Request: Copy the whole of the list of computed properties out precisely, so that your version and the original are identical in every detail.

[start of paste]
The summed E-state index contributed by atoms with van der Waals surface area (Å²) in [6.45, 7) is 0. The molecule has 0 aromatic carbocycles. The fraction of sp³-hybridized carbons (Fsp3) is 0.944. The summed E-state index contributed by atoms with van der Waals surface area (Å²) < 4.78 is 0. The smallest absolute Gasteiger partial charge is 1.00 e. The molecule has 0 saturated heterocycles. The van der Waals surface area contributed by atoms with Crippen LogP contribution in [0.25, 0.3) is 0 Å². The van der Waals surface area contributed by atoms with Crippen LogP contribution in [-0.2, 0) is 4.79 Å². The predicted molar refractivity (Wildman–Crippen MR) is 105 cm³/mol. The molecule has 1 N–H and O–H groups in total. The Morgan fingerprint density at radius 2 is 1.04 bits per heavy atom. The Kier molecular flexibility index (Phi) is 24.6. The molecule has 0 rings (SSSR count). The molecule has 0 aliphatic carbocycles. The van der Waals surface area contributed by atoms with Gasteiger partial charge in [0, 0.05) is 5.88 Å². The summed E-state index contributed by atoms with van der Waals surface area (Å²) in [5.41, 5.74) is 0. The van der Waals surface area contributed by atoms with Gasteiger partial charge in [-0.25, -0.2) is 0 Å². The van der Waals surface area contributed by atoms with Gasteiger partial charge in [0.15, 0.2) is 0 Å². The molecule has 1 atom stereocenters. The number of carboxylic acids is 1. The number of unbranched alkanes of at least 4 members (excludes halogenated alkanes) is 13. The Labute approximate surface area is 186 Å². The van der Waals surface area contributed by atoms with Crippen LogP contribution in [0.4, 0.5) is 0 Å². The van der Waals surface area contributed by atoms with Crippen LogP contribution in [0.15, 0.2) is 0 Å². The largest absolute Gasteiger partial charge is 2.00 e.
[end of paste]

The summed E-state index contributed by atoms with van der Waals surface area (Å²) in [6.45, 7) is 0. The molecule has 0 aromatic carbocycles. The fraction of sp³-hybridized carbons (Fsp3) is 0.944. The summed E-state index contributed by atoms with van der Waals surface area (Å²) < 4.78 is 0. The smallest absolute Gasteiger partial charge is 1.00 e. The molecule has 0 saturated heterocycles. The van der Waals surface area contributed by atoms with Crippen LogP contribution in [0.25, 0.3) is 0 Å². The van der Waals surface area contributed by atoms with Crippen LogP contribution in [-0.2, 0) is 4.79 Å². The predicted molar refractivity (Wildman–Crippen MR) is 105 cm³/mol. The molecule has 1 N–H and O–H groups in total. The Morgan fingerprint density at radius 2 is 1.04 bits per heavy atom. The Kier molecular flexibility index (Phi) is 24.6. The molecule has 0 rings (SSSR count). The molecule has 0 aliphatic carbocycles. The van der Waals surface area contributed by atoms with Gasteiger partial charge in [0, 0.05) is 5.88 Å². The summed E-state index contributed by atoms with van der Waals surface area (Å²) in [5.41, 5.74) is 0. The van der Waals surface area contributed by atoms with Gasteiger partial charge in [-0.25, -0.2) is 0 Å². The van der Waals surface area contributed by atoms with Gasteiger partial charge in [0.15, 0.2) is 0 Å². The molecule has 1 atom stereocenters. The number of carboxylic acids is 1. The number of unbranched alkanes of at least 4 members (excludes halogenated alkanes) is 13. The Labute approximate surface area is 186 Å². The van der Waals surface area contributed by atoms with Crippen LogP contribution in [0.4, 0.5) is 0 Å². The van der Waals surface area contributed by atoms with Crippen LogP contribution in [0.15, 0.2) is 0 Å². The largest absolute Gasteiger partial charge is 2.00 e.